It is understood that the mother, Ms Lane, has flown to Warburton to collect the body, which is to be laid to rest in Jameson.

Mr Miller is meant to reside in Kalgoorlie until his next court hearing for firearm charges. He was released from custody by the Magistrates Court on the condition that he was to report to local police every day from Monday to Friday.


Report torpedoes Collins sub fleet

A NEW report reveals problems with maintaining the Collins-class submarine fleet, Catherine Hockley reports.

When the first of Australia's Collins-class submarines was launched in August 1993, it was unfinished and not ready for operational deployment until seven years later. The program to build the six submarines, based at ASC's Adelaide ship building yard, was beset with troubles from the start.

The sea trials of the fleet detected a range of problems with the vessels, delaying their construction and deployment. The Collins-class fleet won an unenviable notoriety.

After deployment, the next vexed issue for the fleet was maintenance, made all the more critical because of the original problems. Unfortunately that too has become mired in controversy, with criticisms of delay and inefficiency - leading to the subs being frequently in dry dock.

The Collins-class submarines remain at the top of the Defence Department's projects of concern list.

This week Defence Minister Stephen Smith released the latest insight into the troubled subs, part one of an investigation by UK submarine expert John Coles which explores the current program to sustain the subs - and concludes that fundamental reform is required to keep the fleet functioning and afloat.

"It points to very serious flaws over a long period of time and draws attention to the need for fundamental reform in the way in which the maintenance and sustainment of the Collins-class is effected," Mr Smith said.

The reports presents a damning picture of a complex, inefficient and ultimately flawed $440 million annual maintenance and sustainment program - predicting "it will be just a matter of time before the program grinds to a halt or the risk of a serious incident reaches unacceptable levels".

The report highlights poor relationships between the main players, the Federal Government's Defence Materiel Organisation, the government-owned enterprise ASC, which built the subs and now has the contract to maintain them in South Australia and Western Australia, and the Royal Australian Navy.

As well, the availability of the submarines for operational use is a major concern. "Despite increases in funding for sustainment, and strenuous efforts on the part of the various authorities and agencies involved, the level of submarine availability continues to fall," the report says.

"The length of dockings is increasing and submarines frequently have to return to harbour with problems. Loss of availability had also been caused by lack of crews, and the level of crew availability remains critical to the support of operations."

The report is critical of ASC, particularly of the Adelaide arm and its key sustainment work for the full cycle dockings of the submarines.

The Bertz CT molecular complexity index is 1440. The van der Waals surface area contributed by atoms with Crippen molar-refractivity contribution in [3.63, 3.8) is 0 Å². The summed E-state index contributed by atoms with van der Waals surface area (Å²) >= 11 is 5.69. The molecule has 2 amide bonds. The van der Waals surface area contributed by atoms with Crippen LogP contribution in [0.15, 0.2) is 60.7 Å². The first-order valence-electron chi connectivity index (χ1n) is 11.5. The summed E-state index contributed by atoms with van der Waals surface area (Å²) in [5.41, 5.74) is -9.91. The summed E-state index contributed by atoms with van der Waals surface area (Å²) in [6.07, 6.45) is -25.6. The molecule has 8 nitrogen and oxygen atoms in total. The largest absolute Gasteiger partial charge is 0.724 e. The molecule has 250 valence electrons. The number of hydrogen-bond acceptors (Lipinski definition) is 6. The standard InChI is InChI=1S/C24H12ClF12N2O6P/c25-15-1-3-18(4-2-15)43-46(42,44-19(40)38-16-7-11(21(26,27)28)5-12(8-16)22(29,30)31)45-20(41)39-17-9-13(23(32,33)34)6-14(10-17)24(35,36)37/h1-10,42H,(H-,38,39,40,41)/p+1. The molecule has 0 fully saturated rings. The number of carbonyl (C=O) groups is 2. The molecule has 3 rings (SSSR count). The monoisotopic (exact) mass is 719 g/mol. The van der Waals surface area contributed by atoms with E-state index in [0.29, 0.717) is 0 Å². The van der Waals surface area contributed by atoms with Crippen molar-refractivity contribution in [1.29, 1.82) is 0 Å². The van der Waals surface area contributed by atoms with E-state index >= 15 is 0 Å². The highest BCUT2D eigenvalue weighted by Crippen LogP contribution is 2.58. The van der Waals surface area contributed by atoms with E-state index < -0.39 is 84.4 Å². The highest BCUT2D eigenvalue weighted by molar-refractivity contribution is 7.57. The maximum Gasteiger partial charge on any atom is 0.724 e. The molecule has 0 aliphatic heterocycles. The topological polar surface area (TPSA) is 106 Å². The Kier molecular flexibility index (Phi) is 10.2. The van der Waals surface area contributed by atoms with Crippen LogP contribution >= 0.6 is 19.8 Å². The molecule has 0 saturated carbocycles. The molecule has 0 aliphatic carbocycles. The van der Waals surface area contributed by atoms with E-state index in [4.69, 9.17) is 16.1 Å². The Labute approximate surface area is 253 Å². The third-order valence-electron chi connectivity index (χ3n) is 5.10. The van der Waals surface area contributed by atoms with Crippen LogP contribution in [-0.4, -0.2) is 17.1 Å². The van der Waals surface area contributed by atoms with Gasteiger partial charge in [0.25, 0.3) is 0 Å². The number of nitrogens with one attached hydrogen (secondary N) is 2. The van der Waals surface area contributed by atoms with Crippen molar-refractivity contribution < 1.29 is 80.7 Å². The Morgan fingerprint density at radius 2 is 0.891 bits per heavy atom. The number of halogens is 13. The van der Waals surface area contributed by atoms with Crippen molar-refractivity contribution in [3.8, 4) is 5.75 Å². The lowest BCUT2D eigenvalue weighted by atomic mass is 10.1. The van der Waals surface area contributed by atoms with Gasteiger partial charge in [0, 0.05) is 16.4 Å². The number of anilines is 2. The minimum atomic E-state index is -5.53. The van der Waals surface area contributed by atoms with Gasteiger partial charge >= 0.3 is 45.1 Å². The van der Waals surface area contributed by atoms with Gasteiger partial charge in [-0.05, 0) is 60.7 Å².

"The Adelaide operation, originally created to build the submarines, has thus had to transfer its skills from acquisition to sustainment, and the evidence suggests that this has not been wholly successful and that sustainment is still being treated as a poor relation compared to the generally higher-profile acquisition work," the report says.

"Full cycle dockings are three-year jobs, which is a long time even by modern nuclear submarine standards. "It was not evident to us that there was any incentive to complete FCDs more quickly. Relationships are mainly difficult and fractious, though there are also some good spots at the lower levels."

Although the panel behind the review has yet to provide its final recommendations, the report suggests that all maintenance of the submarines could be centralised in WA. Currently the work is split between the two states, with SA's 850 employees performing deeper-level major maintenance and WA doing routine upkeep. "Concentrating all sustainment activity in WA would be likely to have clear benefits," the report says.

SA Defence Teaming Centre chief executive Chris Burns said yesterday "any review will always find fault and they are important for continuous improvement".

He called for the Federal Government to commit to its mooted submarine replacement program. The Government has already said it wants to build up to 12 new submarines to replace the ageing Collins-class, to be assembled in SA at the new Techport facility.

"If we don't want to repeat the problems with the Collins, the Government needs to be investing dollars in starting the design of the future submarine. Otherwise we will lose the skills and industry capability," he said.

Former submariner and the director of submarine training agency, Acoustic Force, Rex Patrick said the report largely described problems that were already known. He called on the Government to consider cutting its losses with the Collins-class, and progressively phasing them out and moving to off-the-shelf replacements to "restore the capability".

ASC managing director Steve Ludlam said yesterday he welcomed the report. "The review confirms that in some areas we are performing well, and in other areas there is room for improvement," he said.


Interesting excerpt from another article: